Friday, February 19, 2016
Forum for Scholars and Publics (Old Chem 011)
12:00 p.m. - 2:00 pm
Light lunch served.
This public forum is open to students, staff, faculty, and the community. For this discussion, a panel of distinguished scholars will discuss some of the cultural, political, and religious contexts and legacies of the little known period of late Ottoman modernity from the 1820s to the 1920s. The period is framed by the early nineteenth century reign of Sultan Mahmud II (r. 1808-39) and the early twentieth century abolishment of the Ottoman Caliphate (1924). The panel will initiate an interdisciplinary discussion around various aspects of this period.
Co-sponsored by the Duke Middle East Studies Center, the Forum for Scholars and Publics, the Duke-UNC Consortium for Middle East Studies, the Department of History (UNC), the Duke Islamic Studies Center, the Institute for Arts and Humanities, the Center for Slavic, Eurasian, and East European Studies (UNC), the Carolina Asia Center, the Department of Asian Studies (UNC), the Department of Geography (UNC), the Carolina Center for Jewish Studies, the Department of Religious Studies (UNC), the Curriculum in Global Studies (UNC), the Curriculum in Peace, War, and Defense, and the Center for Global Initiatives (UNC), with additional support from the Chancellors Global Education Fund (UNC).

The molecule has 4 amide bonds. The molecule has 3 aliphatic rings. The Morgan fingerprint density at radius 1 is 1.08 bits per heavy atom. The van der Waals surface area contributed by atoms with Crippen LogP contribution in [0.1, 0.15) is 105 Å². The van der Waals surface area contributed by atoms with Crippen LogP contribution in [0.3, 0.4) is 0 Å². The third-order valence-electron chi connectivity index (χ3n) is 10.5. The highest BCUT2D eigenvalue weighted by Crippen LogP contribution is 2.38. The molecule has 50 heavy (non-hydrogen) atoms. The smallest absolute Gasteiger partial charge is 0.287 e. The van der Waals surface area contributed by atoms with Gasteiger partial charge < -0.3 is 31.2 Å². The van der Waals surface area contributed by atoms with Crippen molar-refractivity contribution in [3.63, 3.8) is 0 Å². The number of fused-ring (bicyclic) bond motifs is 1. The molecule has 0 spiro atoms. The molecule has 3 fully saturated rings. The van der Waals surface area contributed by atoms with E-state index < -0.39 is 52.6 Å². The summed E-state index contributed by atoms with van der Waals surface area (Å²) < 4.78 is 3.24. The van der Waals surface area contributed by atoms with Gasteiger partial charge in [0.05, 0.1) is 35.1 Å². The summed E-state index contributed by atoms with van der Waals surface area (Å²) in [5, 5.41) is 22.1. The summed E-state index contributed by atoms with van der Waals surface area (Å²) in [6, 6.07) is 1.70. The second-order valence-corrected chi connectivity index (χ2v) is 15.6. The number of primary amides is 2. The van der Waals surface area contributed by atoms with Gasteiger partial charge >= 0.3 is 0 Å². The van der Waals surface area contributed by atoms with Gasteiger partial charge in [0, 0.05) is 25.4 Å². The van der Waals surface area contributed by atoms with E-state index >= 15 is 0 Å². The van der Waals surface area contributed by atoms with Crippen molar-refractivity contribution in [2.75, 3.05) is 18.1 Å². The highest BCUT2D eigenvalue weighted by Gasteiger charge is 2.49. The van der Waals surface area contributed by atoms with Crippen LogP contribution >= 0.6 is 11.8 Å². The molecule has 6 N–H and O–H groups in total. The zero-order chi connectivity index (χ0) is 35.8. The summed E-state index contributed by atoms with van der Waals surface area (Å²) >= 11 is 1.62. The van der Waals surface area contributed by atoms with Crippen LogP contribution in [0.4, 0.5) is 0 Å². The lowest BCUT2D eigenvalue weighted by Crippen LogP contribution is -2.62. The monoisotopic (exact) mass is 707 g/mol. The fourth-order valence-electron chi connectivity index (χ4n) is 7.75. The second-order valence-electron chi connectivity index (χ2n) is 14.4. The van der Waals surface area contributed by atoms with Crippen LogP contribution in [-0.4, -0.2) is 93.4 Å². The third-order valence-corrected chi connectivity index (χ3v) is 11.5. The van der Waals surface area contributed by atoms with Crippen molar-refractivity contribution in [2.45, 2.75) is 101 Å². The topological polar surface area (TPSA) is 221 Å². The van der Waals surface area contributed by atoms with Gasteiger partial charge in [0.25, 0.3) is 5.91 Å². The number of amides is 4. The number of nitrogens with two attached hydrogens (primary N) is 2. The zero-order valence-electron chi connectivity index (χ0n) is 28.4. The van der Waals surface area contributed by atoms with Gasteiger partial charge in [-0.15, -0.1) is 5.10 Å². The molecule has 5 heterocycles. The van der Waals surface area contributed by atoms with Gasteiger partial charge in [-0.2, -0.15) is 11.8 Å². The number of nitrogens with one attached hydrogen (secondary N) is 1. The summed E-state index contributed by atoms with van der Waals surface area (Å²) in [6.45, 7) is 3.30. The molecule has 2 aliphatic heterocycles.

University of Florida
Michelle Campos is Associate Professor of Modern Middle Eastern History at the University of Florida. She earned her PhD in 2003 from Stanford University, after which she taught in the Department of Near Eastern Studies at Cornell University. Dr. Campos has ...
Massachusetts Institute of Technology
Lerna Ekmekçioğlu is Associate Professor of History, Massachusetts Institute of Technology. She is a historian of the modern Middle East and an affiliate of the Women and Gender Studies Program, and specializes on Turkish and Armenian lands in ...
Centre for Asia Minor Studies, Athens, Greece
Dimitris Kamouzis is a Researcher at the Centre for Asia Minor Studies (Athens, Greece). He received his PhD in History at the Department of Byzantine and Modern Greek Studies, King’s College London. He has written several articles on the Greek Orthodox ...
Shai Ginsburg is Associate Professor in the Department of Asian & Middle Eastern Studies at Duke University. His teaching and scholarship address Hebrew Literature, Israeli Cinema, Jewish Cinema, Critical Theory, Film Theory, and Nationalism. He is the author of numerous scholarly articles and two ...
Didem Havlioğlu is Lecturing Fellow in the Department of Asian and Middle Eastern Studies at Duke University. Her areas of specialty include Modern/Ottoman Language and Literature, Islamic Aesthetics, Women and Gender in the Middle East, and Women Writers in the ...